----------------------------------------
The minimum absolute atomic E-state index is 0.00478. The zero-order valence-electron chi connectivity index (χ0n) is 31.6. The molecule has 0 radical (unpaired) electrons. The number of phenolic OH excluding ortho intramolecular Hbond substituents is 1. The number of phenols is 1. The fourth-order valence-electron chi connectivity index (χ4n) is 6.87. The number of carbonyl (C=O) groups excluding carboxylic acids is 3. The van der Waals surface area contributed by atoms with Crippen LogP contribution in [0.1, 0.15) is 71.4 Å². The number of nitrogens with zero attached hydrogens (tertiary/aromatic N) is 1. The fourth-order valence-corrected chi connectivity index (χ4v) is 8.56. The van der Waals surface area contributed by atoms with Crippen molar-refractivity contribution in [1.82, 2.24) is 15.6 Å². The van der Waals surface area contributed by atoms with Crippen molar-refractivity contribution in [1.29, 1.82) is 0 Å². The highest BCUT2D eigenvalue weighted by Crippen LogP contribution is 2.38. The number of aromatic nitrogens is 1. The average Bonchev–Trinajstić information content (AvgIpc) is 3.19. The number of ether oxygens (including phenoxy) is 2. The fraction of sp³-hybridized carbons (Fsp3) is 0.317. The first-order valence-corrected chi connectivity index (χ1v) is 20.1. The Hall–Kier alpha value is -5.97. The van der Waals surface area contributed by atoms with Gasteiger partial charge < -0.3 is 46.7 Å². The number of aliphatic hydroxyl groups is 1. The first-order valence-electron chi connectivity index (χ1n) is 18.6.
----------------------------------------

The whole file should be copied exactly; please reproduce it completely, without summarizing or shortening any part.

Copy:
The minimum absolute atomic E-state index is 0.00478. The zero-order valence-electron chi connectivity index (χ0n) is 31.6. The molecule has 0 radical (unpaired) electrons. The number of phenolic OH excluding ortho intramolecular Hbond substituents is 1. The number of phenols is 1. The fourth-order valence-electron chi connectivity index (χ4n) is 6.87. The number of carbonyl (C=O) groups excluding carboxylic acids is 3. The van der Waals surface area contributed by atoms with Crippen LogP contribution in [0.1, 0.15) is 71.4 Å². The number of nitrogens with zero attached hydrogens (tertiary/aromatic N) is 1. The fourth-order valence-corrected chi connectivity index (χ4v) is 8.56. The van der Waals surface area contributed by atoms with Crippen molar-refractivity contribution in [1.82, 2.24) is 15.6 Å². The van der Waals surface area contributed by atoms with Crippen molar-refractivity contribution in [1.29, 1.82) is 0 Å². The highest BCUT2D eigenvalue weighted by Crippen LogP contribution is 2.38. The number of aromatic nitrogens is 1. The average Bonchev–Trinajstić information content (AvgIpc) is 3.19. The number of ether oxygens (including phenoxy) is 2. The fraction of sp³-hybridized carbons (Fsp3) is 0.317. The first-order valence-corrected chi connectivity index (χ1v) is 20.1. The Hall–Kier alpha value is -5.97. The van der Waals surface area contributed by atoms with Gasteiger partial charge < -0.3 is 46.7 Å². The number of aliphatic hydroxyl groups is 1. The first-order valence-electron chi connectivity index (χ1n) is 18.6.